We hiked a few more miles and then set up camp near Twin Lakes. There was another plateau (on top of the main plateau) that rose about 400 feet above the plains and we enjoyed a phenomenal view after we scrambled to the top of it. The mosquitoes were, um, challenging, but head nets and insect repellant kept them from actually biting. They swarmed around our heads all trip, though. We used the ‘ambulatory dining’ technique to eat our supper while constantly walking around to stay ahead of the clouds of insects.
When the sun rose the next morning, I saw it! I didn’t have to wait a couple hours for it to clear nearby peaks because we were already at 11,000 feet and above most of the mountain ridges that had blocked the sun at our lower elevation campsite. The sun had to squeeze between some clouds leftover from overnight rains, but it was there, nevertheless. While Daniel slept in a little, I climbed back up the smaller plateau to get some photos of the surrounding landscape in that early morning light. It was wonderful.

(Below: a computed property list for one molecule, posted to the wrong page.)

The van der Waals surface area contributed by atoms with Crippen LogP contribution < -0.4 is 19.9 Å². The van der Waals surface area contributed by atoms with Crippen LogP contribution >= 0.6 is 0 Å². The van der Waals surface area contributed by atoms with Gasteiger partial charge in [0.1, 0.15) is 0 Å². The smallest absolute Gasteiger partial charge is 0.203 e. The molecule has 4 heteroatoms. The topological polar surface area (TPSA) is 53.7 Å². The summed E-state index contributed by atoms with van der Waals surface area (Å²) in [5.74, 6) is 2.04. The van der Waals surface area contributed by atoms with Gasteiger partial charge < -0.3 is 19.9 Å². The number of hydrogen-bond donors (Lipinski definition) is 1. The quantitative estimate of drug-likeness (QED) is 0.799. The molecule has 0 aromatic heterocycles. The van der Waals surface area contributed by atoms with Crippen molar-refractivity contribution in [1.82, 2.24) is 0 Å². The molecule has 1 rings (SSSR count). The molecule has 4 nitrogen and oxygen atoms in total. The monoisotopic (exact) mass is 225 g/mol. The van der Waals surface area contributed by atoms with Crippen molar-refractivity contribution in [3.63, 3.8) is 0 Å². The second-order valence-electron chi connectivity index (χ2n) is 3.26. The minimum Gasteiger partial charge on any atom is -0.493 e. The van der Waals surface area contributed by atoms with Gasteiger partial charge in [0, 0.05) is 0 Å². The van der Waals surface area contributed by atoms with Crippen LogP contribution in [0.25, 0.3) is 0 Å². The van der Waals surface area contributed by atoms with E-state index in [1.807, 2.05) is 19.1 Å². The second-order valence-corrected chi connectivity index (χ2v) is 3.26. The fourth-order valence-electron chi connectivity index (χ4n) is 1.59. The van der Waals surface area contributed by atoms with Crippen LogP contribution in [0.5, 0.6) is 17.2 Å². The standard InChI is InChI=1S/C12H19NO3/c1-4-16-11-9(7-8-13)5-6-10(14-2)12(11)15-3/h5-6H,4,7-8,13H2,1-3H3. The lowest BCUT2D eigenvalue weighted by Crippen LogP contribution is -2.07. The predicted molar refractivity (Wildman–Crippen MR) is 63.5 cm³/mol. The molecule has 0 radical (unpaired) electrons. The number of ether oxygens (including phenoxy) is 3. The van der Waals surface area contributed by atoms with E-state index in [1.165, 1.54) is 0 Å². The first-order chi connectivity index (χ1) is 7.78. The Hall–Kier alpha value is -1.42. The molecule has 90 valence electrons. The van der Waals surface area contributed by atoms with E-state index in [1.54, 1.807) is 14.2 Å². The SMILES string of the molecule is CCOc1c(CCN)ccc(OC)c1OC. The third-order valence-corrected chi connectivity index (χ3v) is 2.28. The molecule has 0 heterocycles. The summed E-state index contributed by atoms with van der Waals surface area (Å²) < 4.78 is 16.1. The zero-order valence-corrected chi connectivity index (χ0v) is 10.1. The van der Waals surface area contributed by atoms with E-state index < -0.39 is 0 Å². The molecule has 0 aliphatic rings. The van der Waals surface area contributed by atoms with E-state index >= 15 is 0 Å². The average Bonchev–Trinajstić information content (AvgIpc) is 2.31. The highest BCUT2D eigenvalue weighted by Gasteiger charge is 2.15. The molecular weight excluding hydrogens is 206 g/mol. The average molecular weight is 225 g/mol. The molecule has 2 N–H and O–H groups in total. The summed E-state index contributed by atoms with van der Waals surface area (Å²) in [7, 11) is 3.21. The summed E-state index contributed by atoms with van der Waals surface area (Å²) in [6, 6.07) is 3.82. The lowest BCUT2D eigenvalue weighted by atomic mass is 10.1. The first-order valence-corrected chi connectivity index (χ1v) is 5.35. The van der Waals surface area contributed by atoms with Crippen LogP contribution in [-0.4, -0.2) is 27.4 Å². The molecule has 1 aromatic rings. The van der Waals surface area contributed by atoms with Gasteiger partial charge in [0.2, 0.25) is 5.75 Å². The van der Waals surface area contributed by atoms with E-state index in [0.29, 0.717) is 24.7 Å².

After breakfast, we hiked a couple miles over to Trapper’s Peak (it was easy hiking) and climbed almost to the top. We could have scrambled up the last 500 feet of boulders, but both decided we were happy to instead hang out at the highest extent of wildflowers. There was no need to ‘conquer the peak’ from our perspective. I photographed flowers and bugs for a while and Daniel searched for, and found, both marmots and pikas. Then we headed back down and wandered back to our campsite.